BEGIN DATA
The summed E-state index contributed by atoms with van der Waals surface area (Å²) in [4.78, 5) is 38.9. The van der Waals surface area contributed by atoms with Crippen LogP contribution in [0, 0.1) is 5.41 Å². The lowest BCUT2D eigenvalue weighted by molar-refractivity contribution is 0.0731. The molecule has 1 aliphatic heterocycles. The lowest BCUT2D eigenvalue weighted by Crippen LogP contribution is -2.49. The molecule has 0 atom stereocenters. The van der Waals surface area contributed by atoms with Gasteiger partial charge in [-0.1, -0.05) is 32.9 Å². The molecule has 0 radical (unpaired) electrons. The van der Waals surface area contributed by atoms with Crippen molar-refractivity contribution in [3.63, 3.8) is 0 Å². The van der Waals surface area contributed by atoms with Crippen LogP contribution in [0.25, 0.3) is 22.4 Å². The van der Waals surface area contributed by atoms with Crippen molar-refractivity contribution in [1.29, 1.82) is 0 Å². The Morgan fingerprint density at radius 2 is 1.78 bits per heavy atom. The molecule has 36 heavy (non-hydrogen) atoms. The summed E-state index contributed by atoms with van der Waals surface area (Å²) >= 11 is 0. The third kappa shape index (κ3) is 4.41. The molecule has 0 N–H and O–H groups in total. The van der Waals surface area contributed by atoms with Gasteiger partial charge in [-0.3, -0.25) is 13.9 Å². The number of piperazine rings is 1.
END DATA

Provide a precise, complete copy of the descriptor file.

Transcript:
The summed E-state index contributed by atoms with van der Waals surface area (Å²) in [4.78, 5) is 38.9. The van der Waals surface area contributed by atoms with Crippen LogP contribution in [0, 0.1) is 5.41 Å². The lowest BCUT2D eigenvalue weighted by molar-refractivity contribution is 0.0731. The molecule has 1 aliphatic heterocycles. The lowest BCUT2D eigenvalue weighted by Crippen LogP contribution is -2.49. The molecule has 0 atom stereocenters. The van der Waals surface area contributed by atoms with Gasteiger partial charge in [-0.1, -0.05) is 32.9 Å². The molecule has 0 radical (unpaired) electrons. The van der Waals surface area contributed by atoms with Crippen molar-refractivity contribution in [3.63, 3.8) is 0 Å². The van der Waals surface area contributed by atoms with Crippen LogP contribution in [0.25, 0.3) is 22.4 Å². The van der Waals surface area contributed by atoms with Crippen molar-refractivity contribution in [1.29, 1.82) is 0 Å². The Morgan fingerprint density at radius 2 is 1.78 bits per heavy atom. The molecule has 36 heavy (non-hydrogen) atoms. The summed E-state index contributed by atoms with van der Waals surface area (Å²) >= 11 is 0. The third kappa shape index (κ3) is 4.41. The molecule has 0 N–H and O–H groups in total. The van der Waals surface area contributed by atoms with Gasteiger partial charge in [-0.3, -0.25) is 13.9 Å². The number of piperazine rings is 1.